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on 14 July 2017
I was expecting better given the awards.
For me the ideas were just not very good. How can everything be powered by giant elephants if food is so scarce and controlled? Why do springs need to be bathed in algae? How do springs store energy anyway? Ok its a coal powered car - I get it. Yes coal powered tanks too, very good thank you.
Its good that this story considers the consequences of climate change, I wish there was more about what the Expansion was etc.. The genetic engineering ideas were good, definitely.
But some really cheezy parts e.g. when Hock goes to visit Jabba the Hutt aka the Dung Lord. What every happened to him any way? The Kanya group of people were poorly described; I didn't care about Thai boxing and what they got up to. The 'bullet time' when Miko moves fast was cheezy. As was having her her as a pliant sex toy who gets ideas.
The descriptions of Thailand were not particularly evocative; I;ve visited that part of the world. And all the italics for foreign references got tedious.
Also, the tone of the narrative felt slightly chinglishified. You know; like abit of caricature of Asian ways of speaking that also leaked into the narrative language itself.
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on 11 April 2016
A brilliant dystopian novel, set in a near-future Bangkok after the impact of climate change, peak carbon (oil and coal), and the unleashing of genetically modified crop diseases by seed companies to strengthen their monopolies over food. A fabulous detailed and nuanced portrayal of an utterly plausible future world, complete with springs as an energy store, genetically modified elephants as a source of motive power, 'new people' created as a servant class, and lots more. Great the way it allows the future dystopia to have rough edges...corruption, ethnic conflict, bribery, tensions between different government agencies...so often dystopias seem to imagine a state entity that's perfectly efficient. This is the opposite. By the time I'd finished this I felt like I'd made a major discovery, though I seem to have come late to this particular party. It felt a bit like discovering William Gibson - well, I came late to that party too.
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TOP 100 REVIEWERon 9 January 2017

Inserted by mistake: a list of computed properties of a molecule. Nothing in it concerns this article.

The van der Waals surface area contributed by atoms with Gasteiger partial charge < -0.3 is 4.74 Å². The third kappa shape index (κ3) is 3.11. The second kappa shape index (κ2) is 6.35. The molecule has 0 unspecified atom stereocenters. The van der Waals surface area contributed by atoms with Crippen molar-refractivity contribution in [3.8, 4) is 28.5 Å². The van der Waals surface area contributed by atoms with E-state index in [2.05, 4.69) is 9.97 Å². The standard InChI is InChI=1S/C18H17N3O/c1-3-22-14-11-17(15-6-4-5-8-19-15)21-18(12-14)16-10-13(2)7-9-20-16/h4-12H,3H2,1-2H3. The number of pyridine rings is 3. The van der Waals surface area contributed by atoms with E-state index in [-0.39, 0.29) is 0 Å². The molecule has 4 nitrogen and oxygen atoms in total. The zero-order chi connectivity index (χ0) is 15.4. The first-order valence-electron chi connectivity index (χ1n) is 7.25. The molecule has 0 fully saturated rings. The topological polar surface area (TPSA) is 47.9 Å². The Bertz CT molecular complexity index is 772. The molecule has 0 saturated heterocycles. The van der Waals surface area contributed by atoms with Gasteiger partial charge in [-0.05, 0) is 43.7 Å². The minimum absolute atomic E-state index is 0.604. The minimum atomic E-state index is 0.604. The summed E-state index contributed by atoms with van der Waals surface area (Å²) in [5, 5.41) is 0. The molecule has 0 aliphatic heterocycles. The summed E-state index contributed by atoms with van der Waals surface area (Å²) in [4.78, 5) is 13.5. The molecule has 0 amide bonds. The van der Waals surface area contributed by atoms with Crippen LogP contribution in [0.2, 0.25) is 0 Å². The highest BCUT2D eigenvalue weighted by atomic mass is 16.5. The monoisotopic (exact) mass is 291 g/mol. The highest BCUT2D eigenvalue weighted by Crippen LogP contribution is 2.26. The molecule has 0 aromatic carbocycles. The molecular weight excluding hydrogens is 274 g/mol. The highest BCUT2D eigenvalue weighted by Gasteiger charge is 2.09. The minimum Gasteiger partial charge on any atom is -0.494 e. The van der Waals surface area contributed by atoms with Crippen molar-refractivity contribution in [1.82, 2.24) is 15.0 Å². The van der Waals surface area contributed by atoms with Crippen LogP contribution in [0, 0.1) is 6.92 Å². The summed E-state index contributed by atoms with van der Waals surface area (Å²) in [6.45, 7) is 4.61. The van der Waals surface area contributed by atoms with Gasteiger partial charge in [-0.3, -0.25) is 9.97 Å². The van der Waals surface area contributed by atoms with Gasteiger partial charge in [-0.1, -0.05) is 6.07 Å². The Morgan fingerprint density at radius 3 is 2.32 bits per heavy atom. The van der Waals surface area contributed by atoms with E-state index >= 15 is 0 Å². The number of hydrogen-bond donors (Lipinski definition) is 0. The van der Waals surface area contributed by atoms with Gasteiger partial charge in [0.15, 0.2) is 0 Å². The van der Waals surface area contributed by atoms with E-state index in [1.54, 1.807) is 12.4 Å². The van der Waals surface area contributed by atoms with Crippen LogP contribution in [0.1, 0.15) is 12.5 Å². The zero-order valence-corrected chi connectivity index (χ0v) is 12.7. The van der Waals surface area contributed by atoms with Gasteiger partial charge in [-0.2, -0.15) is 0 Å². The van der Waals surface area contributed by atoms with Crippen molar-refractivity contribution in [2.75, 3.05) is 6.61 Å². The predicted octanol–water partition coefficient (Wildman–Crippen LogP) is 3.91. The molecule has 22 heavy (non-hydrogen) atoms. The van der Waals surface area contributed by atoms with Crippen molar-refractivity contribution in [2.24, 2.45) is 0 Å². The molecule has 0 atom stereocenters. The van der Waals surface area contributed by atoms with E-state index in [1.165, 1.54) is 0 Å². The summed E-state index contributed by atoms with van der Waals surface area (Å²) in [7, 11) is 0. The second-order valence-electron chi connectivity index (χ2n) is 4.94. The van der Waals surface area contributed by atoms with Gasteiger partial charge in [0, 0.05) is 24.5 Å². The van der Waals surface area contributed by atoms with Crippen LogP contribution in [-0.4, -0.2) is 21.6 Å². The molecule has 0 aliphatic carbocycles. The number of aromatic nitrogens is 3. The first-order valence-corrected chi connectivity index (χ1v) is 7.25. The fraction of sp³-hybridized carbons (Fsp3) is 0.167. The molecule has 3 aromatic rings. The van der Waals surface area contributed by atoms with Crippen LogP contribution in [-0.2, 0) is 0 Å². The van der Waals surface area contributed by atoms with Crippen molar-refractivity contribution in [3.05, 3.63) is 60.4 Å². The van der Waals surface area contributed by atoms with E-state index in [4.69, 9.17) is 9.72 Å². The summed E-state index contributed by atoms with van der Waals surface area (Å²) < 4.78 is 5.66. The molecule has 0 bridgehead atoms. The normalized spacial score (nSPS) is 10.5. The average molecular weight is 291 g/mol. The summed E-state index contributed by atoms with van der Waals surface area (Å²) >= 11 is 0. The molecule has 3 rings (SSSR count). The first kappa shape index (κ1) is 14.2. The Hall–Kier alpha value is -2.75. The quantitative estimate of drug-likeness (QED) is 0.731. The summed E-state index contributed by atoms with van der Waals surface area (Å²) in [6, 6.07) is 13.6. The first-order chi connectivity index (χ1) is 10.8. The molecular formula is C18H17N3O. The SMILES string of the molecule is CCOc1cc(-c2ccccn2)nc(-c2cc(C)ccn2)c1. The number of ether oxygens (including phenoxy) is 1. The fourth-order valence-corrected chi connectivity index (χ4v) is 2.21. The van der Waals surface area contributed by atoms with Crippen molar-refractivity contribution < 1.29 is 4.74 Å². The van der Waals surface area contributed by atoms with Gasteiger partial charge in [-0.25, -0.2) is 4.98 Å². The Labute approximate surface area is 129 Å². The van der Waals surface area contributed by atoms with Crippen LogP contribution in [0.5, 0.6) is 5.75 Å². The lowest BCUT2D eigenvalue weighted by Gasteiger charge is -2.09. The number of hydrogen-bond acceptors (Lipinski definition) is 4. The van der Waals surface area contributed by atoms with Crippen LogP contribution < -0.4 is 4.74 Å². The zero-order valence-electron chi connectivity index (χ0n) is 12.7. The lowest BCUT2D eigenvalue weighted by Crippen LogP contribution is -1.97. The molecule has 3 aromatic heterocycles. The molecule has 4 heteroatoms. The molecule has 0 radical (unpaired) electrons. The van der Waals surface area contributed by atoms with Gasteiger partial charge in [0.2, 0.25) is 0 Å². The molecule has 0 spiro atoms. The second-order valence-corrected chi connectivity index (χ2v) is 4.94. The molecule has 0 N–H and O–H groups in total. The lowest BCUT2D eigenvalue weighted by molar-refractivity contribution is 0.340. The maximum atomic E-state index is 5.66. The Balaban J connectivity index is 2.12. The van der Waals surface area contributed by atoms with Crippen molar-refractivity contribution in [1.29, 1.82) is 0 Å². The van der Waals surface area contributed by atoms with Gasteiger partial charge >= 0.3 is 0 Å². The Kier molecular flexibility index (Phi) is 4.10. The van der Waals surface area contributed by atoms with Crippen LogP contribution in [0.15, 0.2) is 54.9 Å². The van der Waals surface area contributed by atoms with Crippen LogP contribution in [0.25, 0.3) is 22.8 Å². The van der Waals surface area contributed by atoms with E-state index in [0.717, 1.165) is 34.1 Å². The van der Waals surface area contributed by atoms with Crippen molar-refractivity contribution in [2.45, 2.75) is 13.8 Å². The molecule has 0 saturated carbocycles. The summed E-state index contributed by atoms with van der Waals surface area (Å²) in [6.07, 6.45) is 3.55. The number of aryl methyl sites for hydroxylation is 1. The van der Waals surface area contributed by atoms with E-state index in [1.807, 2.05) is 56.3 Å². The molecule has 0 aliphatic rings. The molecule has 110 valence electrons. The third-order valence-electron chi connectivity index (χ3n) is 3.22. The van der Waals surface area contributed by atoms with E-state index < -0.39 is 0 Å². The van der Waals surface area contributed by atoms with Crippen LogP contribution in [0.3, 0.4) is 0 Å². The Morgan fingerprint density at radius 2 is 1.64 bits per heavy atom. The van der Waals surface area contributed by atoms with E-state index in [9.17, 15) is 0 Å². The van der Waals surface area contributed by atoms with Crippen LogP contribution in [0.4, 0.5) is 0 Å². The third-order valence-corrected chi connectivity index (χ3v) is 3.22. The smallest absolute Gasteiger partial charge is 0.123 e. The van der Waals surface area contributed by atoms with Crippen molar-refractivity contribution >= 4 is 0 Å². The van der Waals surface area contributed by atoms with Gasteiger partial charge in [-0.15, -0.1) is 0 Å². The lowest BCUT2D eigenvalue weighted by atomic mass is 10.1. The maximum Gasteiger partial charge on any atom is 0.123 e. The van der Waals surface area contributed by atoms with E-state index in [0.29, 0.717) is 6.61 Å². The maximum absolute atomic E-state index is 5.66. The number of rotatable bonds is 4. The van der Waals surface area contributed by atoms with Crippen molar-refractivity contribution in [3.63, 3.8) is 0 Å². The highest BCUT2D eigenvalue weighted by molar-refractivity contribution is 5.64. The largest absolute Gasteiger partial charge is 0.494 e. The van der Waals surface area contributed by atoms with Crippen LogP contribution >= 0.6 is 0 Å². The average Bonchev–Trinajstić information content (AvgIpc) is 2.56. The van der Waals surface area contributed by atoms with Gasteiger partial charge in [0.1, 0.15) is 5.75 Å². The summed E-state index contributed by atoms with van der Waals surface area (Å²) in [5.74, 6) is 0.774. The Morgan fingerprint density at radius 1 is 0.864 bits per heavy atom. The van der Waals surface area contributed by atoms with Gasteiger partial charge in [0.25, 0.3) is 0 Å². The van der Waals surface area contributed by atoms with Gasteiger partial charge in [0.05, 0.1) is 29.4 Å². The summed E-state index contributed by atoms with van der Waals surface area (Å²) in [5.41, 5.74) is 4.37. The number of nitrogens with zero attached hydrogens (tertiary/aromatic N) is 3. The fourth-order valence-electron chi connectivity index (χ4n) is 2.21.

I bought this on a recommendation and was, initially, disappointed. The start of the book is anything but engaging. Each chapter is about 30 minutes long but feels longer due to the writing style. I was very tempted to just put down the book after a few chapters. I persevered though and I'm REALLY glad I did. Once you reach about 25%, the book picks up and becomes much more interesting. After about 50-75%, the book is just exploding with awesomeness and i really got into his world. The setting is dystopian, but feels so damn real.

I'd recommend if you like Paolo's other books and think you can get through the initial character building chapters. They felt like a chore, but the endgame was worth the pain and time. By the end, I had completely bought in to his universe.
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on 13 January 2016
A very interesting read. I loved all the back story and the world-building. Thought the Bangkok setting was fascinating. I used to live in Bangkok and I have to say, author captured the flavour of the city perfectly. The future Bangkok he envisages was perfectly believable for me, the sights, the smells, and yes the heat.
And the future world he has created was thought-provoking. Who knows where genetically modifying crops will lead us? What climate change will bring? What havoc avaricious western agricultural corporations will wreck? In some ways it reminded me of Atwood's Oryx & Crake - not a bad thing as it's a great book. But there's more: genetically modified humans, protectionism versus free trade, political infighting in Thailand, pogroms against ethnic minorities...
Author uses a lot of Thai transliterations - not a problem for me, but just to let you know.

An inventive book - relevant to today. Enjoyed it even if it made uncomfortable reading.
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on 9 January 2017
I thoroughly enjoyed this impressive award winning novel by Paolo Bacigalupi. It impressed me on every level with the complex and engaging plot, the believable characters, the excellent prose and how unpredictable it was. The book is classified as a scifi novel but it encompasses many more genre categories than that. The book has its fair share of disturbing and horrific scenes as well as humour, mystery and action. For me this is easily a five star read. I will miss not being immersed in this book now that I have read it but I'll be thinking about it for days to come. Highly recommended indeed.
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on 27 June 2016
Complex and fascinating. Yes I can see how some folks may have given up early but they have missed a gem by doing so. There is a complicated plot to build, a dark future to explain, many characters and sub plots to develop before the actions starts.Add the differences in cultures and for the Westerner there is a lot to take on board. This just makes it richer and more satisfying. Be patient and you will be rewarded. My only criticism is that I imagined a showdown with the windups, a little more hand to hand combat would have been the icing on the cake for me but it is still a definite 5 stars